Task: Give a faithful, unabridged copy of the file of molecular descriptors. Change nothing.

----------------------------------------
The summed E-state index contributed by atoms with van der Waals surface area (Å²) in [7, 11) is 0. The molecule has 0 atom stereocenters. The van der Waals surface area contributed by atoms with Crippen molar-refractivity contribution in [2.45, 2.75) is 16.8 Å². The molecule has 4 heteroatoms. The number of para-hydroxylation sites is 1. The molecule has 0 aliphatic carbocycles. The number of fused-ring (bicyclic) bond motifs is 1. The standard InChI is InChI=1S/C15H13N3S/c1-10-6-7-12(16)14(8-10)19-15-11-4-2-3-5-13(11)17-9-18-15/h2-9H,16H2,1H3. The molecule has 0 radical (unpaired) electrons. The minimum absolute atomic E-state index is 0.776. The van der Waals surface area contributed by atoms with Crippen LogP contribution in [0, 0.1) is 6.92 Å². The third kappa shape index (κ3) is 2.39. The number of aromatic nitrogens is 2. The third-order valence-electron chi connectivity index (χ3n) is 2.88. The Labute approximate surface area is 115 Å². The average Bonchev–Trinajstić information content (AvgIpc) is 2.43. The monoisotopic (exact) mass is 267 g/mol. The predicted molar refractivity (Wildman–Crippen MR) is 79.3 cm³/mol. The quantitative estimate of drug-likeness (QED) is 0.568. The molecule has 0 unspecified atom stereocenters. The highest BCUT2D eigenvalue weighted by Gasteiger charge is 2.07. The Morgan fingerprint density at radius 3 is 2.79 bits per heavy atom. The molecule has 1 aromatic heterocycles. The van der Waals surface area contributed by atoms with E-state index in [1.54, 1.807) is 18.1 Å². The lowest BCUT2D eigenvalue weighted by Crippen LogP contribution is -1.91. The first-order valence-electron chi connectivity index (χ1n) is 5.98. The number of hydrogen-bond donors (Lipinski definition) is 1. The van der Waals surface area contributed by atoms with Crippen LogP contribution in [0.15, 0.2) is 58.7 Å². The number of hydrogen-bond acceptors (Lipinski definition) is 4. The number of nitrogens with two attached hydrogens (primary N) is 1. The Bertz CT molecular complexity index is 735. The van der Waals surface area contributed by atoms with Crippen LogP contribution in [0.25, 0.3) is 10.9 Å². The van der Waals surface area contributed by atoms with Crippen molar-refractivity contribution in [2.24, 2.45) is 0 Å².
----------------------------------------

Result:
The summed E-state index contributed by atoms with van der Waals surface area (Å²) in [7, 11) is 0. The molecule has 0 atom stereocenters. The van der Waals surface area contributed by atoms with Crippen molar-refractivity contribution in [2.45, 2.75) is 16.8 Å². The molecule has 4 heteroatoms. The number of para-hydroxylation sites is 1. The molecule has 0 aliphatic carbocycles. The number of fused-ring (bicyclic) bond motifs is 1. The standard InChI is InChI=1S/C15H13N3S/c1-10-6-7-12(16)14(8-10)19-15-11-4-2-3-5-13(11)17-9-18-15/h2-9H,16H2,1H3. The molecule has 0 radical (unpaired) electrons. The minimum absolute atomic E-state index is 0.776. The van der Waals surface area contributed by atoms with Crippen LogP contribution in [0, 0.1) is 6.92 Å². The third kappa shape index (κ3) is 2.39. The number of aromatic nitrogens is 2. The third-order valence-electron chi connectivity index (χ3n) is 2.88. The Labute approximate surface area is 115 Å². The average Bonchev–Trinajstić information content (AvgIpc) is 2.43. The monoisotopic (exact) mass is 267 g/mol. The predicted molar refractivity (Wildman–Crippen MR) is 79.3 cm³/mol. The quantitative estimate of drug-likeness (QED) is 0.568. The molecule has 0 unspecified atom stereocenters. The highest BCUT2D eigenvalue weighted by Gasteiger charge is 2.07. The Morgan fingerprint density at radius 3 is 2.79 bits per heavy atom. The molecule has 1 aromatic heterocycles. The van der Waals surface area contributed by atoms with E-state index in [1.54, 1.807) is 18.1 Å². The lowest BCUT2D eigenvalue weighted by Crippen LogP contribution is -1.91. The first-order valence-electron chi connectivity index (χ1n) is 5.98. The number of hydrogen-bond donors (Lipinski definition) is 1. The van der Waals surface area contributed by atoms with Crippen LogP contribution in [0.15, 0.2) is 58.7 Å². The number of hydrogen-bond acceptors (Lipinski definition) is 4. The number of nitrogens with two attached hydrogens (primary N) is 1. The Bertz CT molecular complexity index is 735. The van der Waals surface area contributed by atoms with Crippen LogP contribution in [0.25, 0.3) is 10.9 Å². The van der Waals surface area contributed by atoms with Crippen molar-refractivity contribution in [2.24, 2.45) is 0 Å².